For decades, Washington has mostly banned the use of federal funds for needle-exchange programs for drug addicts. The originator of the ban was uber-conservative North Carolina Sen. Jesse Helms. Although the Institute of Medicine found that providing junkies with clean needles reduced the spread of disease without increasing the level of drug use, the ban has been supported by hard-core drug warriors who prefer moral purity over public health: Better to take a firmly disapproving stand, they believe, than to get desirable results.
Last week the FDA adopted the Helms approach when it handed down nearly 500 pages of regulations tightly controlling the growing market in electronic cigarettes.
Compared to tobacco cigarettes, e-cigarettes are vastly better for you; typically they contain only nicotine and water or glycerine, and use a small battery to create nicotine vapor. Hundreds of thousands of smokers have switched from lung-wrecking coffin nails to vaping. For nicotine addicts, they could be a life-saver. That’s why Britain’s Royal College of Physicians recently declared that e-cigs could be a net public good: They can “prevent almost all the harm from smoking,” the group says.
But the FDA doesn’t care about that. The new rules contain many provisions, the most burdensome of which is the requirement that all e-cigarette products, including the vast majority already on the market, undergo an extensive approval process that will cost, at minimum, several hundred thousand dollars. That will probably drive out of business all producers except a handful of major ones, such as Altria and R.J. Reynolds — further evidence that regulation often serves powerful corporate interests as much as it constrains them.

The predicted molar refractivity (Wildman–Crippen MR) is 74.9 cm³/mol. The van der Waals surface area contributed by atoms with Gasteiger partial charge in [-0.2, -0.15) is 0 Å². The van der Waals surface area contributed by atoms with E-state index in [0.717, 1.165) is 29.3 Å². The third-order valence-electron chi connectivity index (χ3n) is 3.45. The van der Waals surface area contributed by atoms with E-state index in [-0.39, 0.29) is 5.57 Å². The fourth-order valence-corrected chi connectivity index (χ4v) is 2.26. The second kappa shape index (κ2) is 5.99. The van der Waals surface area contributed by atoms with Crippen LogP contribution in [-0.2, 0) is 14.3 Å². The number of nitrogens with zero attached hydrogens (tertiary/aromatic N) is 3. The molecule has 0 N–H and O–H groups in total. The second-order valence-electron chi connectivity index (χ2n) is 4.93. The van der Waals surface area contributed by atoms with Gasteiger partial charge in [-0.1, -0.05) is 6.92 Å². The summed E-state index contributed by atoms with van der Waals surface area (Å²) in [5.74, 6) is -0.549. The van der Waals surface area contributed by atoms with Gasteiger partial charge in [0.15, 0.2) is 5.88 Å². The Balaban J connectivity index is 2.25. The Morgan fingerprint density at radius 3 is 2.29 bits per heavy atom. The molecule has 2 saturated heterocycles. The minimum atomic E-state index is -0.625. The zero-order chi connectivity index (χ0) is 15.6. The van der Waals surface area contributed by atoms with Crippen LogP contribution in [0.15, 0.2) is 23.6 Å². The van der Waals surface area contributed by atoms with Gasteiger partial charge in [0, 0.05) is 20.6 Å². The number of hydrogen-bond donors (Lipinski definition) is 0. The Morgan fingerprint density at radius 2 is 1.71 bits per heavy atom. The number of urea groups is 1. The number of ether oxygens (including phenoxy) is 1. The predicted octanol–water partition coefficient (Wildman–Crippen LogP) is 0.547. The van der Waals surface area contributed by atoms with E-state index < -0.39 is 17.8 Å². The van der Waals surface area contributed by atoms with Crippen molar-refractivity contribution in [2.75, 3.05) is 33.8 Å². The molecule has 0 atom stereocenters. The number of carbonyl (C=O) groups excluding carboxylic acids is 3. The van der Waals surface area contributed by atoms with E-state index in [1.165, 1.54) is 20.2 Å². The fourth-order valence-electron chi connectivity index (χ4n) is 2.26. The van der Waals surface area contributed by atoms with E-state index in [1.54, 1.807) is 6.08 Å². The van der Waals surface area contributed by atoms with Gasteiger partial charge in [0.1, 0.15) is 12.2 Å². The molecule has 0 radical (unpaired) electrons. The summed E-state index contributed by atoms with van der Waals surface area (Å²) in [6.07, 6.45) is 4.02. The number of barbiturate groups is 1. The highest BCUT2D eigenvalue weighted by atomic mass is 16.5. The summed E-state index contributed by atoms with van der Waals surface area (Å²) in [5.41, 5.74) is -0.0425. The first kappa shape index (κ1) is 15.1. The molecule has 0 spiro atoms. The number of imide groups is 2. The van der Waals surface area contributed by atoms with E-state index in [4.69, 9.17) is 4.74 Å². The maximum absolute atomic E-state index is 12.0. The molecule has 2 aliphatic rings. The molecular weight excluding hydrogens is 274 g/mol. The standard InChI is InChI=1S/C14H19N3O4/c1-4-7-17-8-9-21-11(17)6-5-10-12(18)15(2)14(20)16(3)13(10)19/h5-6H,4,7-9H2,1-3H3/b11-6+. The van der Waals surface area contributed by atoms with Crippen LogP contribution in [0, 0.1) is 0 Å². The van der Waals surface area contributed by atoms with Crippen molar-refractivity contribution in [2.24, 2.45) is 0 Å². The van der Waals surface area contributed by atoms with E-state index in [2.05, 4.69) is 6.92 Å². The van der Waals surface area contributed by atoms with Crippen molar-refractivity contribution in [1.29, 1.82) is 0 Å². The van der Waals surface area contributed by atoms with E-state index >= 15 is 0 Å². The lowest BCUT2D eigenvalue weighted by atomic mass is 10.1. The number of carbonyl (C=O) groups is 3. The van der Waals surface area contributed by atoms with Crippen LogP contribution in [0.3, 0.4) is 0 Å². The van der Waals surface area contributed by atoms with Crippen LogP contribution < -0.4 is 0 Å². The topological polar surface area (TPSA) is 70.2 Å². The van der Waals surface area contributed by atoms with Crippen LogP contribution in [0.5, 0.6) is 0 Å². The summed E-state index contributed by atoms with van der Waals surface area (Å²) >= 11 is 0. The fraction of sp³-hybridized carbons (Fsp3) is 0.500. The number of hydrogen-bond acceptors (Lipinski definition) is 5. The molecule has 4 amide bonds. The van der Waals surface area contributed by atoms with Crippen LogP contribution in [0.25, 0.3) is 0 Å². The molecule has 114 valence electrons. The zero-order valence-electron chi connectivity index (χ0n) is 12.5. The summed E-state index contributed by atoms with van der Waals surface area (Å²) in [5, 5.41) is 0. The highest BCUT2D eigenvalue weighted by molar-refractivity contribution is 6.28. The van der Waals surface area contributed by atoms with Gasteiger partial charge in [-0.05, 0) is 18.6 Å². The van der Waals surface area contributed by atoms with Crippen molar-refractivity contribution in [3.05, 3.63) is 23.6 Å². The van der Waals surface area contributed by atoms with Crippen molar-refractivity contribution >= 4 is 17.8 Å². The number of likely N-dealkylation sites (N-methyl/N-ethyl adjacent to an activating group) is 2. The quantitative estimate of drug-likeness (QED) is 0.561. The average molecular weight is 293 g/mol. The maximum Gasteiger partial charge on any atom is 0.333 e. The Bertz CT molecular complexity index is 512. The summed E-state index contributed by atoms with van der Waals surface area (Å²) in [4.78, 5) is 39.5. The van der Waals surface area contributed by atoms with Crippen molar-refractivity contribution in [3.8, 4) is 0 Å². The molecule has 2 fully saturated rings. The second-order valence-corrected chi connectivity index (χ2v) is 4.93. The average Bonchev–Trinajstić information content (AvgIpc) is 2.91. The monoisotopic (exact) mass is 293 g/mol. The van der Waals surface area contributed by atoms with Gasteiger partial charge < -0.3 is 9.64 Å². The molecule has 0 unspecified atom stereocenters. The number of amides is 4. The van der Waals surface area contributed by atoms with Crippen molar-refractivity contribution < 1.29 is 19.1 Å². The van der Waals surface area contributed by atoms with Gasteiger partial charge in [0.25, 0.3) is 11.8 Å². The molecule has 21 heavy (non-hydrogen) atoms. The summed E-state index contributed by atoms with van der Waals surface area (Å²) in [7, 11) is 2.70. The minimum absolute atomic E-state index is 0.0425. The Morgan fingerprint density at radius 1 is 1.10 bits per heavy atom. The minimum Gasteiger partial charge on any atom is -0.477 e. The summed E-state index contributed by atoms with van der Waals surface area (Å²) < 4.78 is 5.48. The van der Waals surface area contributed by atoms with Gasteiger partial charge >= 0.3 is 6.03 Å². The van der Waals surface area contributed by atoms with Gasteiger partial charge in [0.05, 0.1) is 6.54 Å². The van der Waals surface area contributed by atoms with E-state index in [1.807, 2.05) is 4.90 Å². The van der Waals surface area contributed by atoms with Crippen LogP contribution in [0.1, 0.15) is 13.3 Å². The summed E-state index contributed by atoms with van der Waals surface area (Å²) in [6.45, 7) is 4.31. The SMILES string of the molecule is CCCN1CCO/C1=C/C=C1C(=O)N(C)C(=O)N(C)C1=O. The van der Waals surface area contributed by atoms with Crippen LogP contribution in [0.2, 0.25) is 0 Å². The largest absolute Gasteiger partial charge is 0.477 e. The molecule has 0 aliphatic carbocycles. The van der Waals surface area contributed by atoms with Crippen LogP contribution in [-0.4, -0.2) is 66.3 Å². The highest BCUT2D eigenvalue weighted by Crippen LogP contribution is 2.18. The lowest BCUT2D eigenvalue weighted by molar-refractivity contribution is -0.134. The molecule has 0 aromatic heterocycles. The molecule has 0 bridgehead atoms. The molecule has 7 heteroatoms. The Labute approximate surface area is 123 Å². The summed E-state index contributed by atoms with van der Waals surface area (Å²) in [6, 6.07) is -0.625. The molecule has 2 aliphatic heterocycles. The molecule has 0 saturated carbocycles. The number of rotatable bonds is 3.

Amazingly, however, to some people the FDA’s new rules do not go far enough. For instance, anti-smoking advocates wish the agency had prohibited the use of flavorings in vaping products. It might yet do so: “We’re looking at the flavor issue,” says Mitch Zeller, head of the FDA’s Tobacco Center.
The rationale, of course, is that flavorings make vaping products more appealing to teenagers. But they also make them more appealing to adults. If it makes sense to slash the choices available to adults to reduce the appeal of adult products to children, then the country will need to ban whole shelves full of flavored liqueurs — not to mention hard ciders and lemonades, dessert wines, and similar beverages. Can’t be too careful, can you?
Nicotine is a powerful substance — and fatal in large doses. It needs regulating. But the FDA’s punitive, puritanical approach goes well beyond what is necessary to protect public health. Indeed, it goes so far that it is likely to undermine public health by making a safer alternative to smoking more expensive and harder to get. Still, it sends a very clear message of stern disapproval. Jesse Helms would be proud.